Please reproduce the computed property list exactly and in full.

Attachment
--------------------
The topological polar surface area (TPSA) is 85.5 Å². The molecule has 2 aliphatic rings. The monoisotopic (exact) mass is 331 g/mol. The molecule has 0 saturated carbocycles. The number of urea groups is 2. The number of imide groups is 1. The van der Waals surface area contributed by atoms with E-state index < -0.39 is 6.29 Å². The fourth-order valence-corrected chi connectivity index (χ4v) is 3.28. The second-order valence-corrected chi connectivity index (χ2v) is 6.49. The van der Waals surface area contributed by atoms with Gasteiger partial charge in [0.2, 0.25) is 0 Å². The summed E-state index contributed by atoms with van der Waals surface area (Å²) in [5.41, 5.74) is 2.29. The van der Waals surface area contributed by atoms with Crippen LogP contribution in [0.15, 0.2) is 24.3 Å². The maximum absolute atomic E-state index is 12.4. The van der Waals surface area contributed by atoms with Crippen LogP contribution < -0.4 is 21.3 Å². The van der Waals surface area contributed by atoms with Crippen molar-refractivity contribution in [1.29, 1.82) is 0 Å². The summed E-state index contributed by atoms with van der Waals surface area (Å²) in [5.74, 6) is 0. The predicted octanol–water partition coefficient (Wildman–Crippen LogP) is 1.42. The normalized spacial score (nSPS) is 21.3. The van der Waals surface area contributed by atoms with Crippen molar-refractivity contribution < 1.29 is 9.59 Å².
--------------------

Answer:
The topological polar surface area (TPSA) is 85.5 Å². The molecule has 2 aliphatic rings. The monoisotopic (exact) mass is 331 g/mol. The molecule has 0 saturated carbocycles. The number of urea groups is 2. The number of imide groups is 1. The van der Waals surface area contributed by atoms with E-state index < -0.39 is 6.29 Å². The fourth-order valence-corrected chi connectivity index (χ4v) is 3.28. The second-order valence-corrected chi connectivity index (χ2v) is 6.49. The van der Waals surface area contributed by atoms with Gasteiger partial charge in [0.2, 0.25) is 0 Å². The summed E-state index contributed by atoms with van der Waals surface area (Å²) in [5.41, 5.74) is 2.29. The van der Waals surface area contributed by atoms with Crippen LogP contribution in [0.15, 0.2) is 24.3 Å². The maximum absolute atomic E-state index is 12.4. The van der Waals surface area contributed by atoms with Crippen LogP contribution < -0.4 is 21.3 Å². The van der Waals surface area contributed by atoms with Crippen molar-refractivity contribution in [1.29, 1.82) is 0 Å². The summed E-state index contributed by atoms with van der Waals surface area (Å²) in [5.74, 6) is 0. The predicted octanol–water partition coefficient (Wildman–Crippen LogP) is 1.42. The normalized spacial score (nSPS) is 21.3. The van der Waals surface area contributed by atoms with Crippen molar-refractivity contribution < 1.29 is 9.59 Å².